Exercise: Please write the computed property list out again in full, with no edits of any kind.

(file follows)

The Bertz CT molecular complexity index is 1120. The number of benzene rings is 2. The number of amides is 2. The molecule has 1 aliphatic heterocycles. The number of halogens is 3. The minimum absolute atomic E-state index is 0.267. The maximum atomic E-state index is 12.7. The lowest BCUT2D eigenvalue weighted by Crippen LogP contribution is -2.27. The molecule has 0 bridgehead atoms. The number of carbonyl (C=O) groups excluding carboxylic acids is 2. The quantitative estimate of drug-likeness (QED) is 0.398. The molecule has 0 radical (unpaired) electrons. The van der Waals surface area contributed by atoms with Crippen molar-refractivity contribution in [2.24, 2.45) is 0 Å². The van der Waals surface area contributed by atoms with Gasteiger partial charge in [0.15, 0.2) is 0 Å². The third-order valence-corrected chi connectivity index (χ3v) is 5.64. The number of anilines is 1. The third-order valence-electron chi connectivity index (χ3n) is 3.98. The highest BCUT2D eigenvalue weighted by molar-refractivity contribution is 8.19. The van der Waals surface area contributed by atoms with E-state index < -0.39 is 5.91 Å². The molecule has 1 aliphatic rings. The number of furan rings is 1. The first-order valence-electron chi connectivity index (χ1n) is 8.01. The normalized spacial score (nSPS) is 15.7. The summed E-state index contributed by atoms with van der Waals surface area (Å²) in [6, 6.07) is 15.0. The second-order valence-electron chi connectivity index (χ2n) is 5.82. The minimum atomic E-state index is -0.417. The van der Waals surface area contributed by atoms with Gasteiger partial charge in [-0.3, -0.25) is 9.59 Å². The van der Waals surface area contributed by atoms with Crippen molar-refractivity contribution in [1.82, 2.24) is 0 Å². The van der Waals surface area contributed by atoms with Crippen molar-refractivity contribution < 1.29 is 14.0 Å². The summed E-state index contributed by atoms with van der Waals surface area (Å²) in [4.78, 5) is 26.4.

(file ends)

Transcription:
The Bertz CT molecular complexity index is 1120. The number of benzene rings is 2. The number of amides is 2. The molecule has 1 aliphatic heterocycles. The number of halogens is 3. The minimum absolute atomic E-state index is 0.267. The maximum atomic E-state index is 12.7. The lowest BCUT2D eigenvalue weighted by Crippen LogP contribution is -2.27. The molecule has 0 bridgehead atoms. The number of carbonyl (C=O) groups excluding carboxylic acids is 2. The quantitative estimate of drug-likeness (QED) is 0.398. The molecule has 0 radical (unpaired) electrons. The van der Waals surface area contributed by atoms with Crippen molar-refractivity contribution in [2.24, 2.45) is 0 Å². The van der Waals surface area contributed by atoms with Gasteiger partial charge in [0.15, 0.2) is 0 Å². The third-order valence-corrected chi connectivity index (χ3v) is 5.64. The number of anilines is 1. The third-order valence-electron chi connectivity index (χ3n) is 3.98. The highest BCUT2D eigenvalue weighted by molar-refractivity contribution is 8.19. The van der Waals surface area contributed by atoms with E-state index < -0.39 is 5.91 Å². The molecule has 1 aliphatic rings. The number of furan rings is 1. The first-order valence-electron chi connectivity index (χ1n) is 8.01. The normalized spacial score (nSPS) is 15.7. The summed E-state index contributed by atoms with van der Waals surface area (Å²) in [6, 6.07) is 15.0. The second-order valence-electron chi connectivity index (χ2n) is 5.82. The minimum atomic E-state index is -0.417. The van der Waals surface area contributed by atoms with Gasteiger partial charge in [-0.3, -0.25) is 9.59 Å². The van der Waals surface area contributed by atoms with Crippen molar-refractivity contribution in [1.82, 2.24) is 0 Å². The van der Waals surface area contributed by atoms with Crippen molar-refractivity contribution < 1.29 is 14.0 Å². The summed E-state index contributed by atoms with van der Waals surface area (Å²) in [4.78, 5) is 26.4.